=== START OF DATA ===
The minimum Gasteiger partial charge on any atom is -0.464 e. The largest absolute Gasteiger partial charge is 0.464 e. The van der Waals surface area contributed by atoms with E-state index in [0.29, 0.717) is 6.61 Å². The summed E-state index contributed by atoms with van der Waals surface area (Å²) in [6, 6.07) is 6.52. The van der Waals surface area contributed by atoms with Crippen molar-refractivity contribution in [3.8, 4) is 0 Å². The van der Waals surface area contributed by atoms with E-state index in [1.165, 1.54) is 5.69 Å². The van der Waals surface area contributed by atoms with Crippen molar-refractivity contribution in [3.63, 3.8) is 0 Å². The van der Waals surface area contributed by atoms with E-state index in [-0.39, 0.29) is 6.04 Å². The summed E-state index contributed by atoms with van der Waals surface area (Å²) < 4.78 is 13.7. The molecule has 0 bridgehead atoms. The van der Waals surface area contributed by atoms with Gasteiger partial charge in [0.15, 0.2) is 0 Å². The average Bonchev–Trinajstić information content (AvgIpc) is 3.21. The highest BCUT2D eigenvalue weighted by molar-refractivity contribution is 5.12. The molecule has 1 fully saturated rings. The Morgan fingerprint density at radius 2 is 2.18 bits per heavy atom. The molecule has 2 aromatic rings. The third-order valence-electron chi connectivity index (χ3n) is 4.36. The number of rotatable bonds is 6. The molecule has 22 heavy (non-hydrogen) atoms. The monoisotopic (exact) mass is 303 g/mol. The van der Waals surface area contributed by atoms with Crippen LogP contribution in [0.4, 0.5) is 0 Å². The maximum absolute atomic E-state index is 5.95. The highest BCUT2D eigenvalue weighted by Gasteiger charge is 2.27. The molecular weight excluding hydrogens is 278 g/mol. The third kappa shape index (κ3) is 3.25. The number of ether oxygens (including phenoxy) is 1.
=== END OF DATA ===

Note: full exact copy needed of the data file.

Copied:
The minimum Gasteiger partial charge on any atom is -0.464 e. The largest absolute Gasteiger partial charge is 0.464 e. The van der Waals surface area contributed by atoms with E-state index in [0.29, 0.717) is 6.61 Å². The summed E-state index contributed by atoms with van der Waals surface area (Å²) in [6, 6.07) is 6.52. The van der Waals surface area contributed by atoms with Crippen molar-refractivity contribution in [3.8, 4) is 0 Å². The van der Waals surface area contributed by atoms with E-state index in [1.165, 1.54) is 5.69 Å². The van der Waals surface area contributed by atoms with Crippen molar-refractivity contribution in [3.63, 3.8) is 0 Å². The van der Waals surface area contributed by atoms with E-state index in [-0.39, 0.29) is 6.04 Å². The summed E-state index contributed by atoms with van der Waals surface area (Å²) < 4.78 is 13.7. The molecule has 0 bridgehead atoms. The van der Waals surface area contributed by atoms with Gasteiger partial charge in [0.15, 0.2) is 0 Å². The average Bonchev–Trinajstić information content (AvgIpc) is 3.21. The highest BCUT2D eigenvalue weighted by molar-refractivity contribution is 5.12. The molecule has 1 fully saturated rings. The Morgan fingerprint density at radius 2 is 2.18 bits per heavy atom. The molecule has 2 aromatic rings. The third-order valence-electron chi connectivity index (χ3n) is 4.36. The number of rotatable bonds is 6. The molecule has 22 heavy (non-hydrogen) atoms. The monoisotopic (exact) mass is 303 g/mol. The van der Waals surface area contributed by atoms with Crippen LogP contribution in [0.4, 0.5) is 0 Å². The maximum absolute atomic E-state index is 5.95. The highest BCUT2D eigenvalue weighted by Gasteiger charge is 2.27. The molecular weight excluding hydrogens is 278 g/mol. The third kappa shape index (κ3) is 3.25. The number of ether oxygens (including phenoxy) is 1.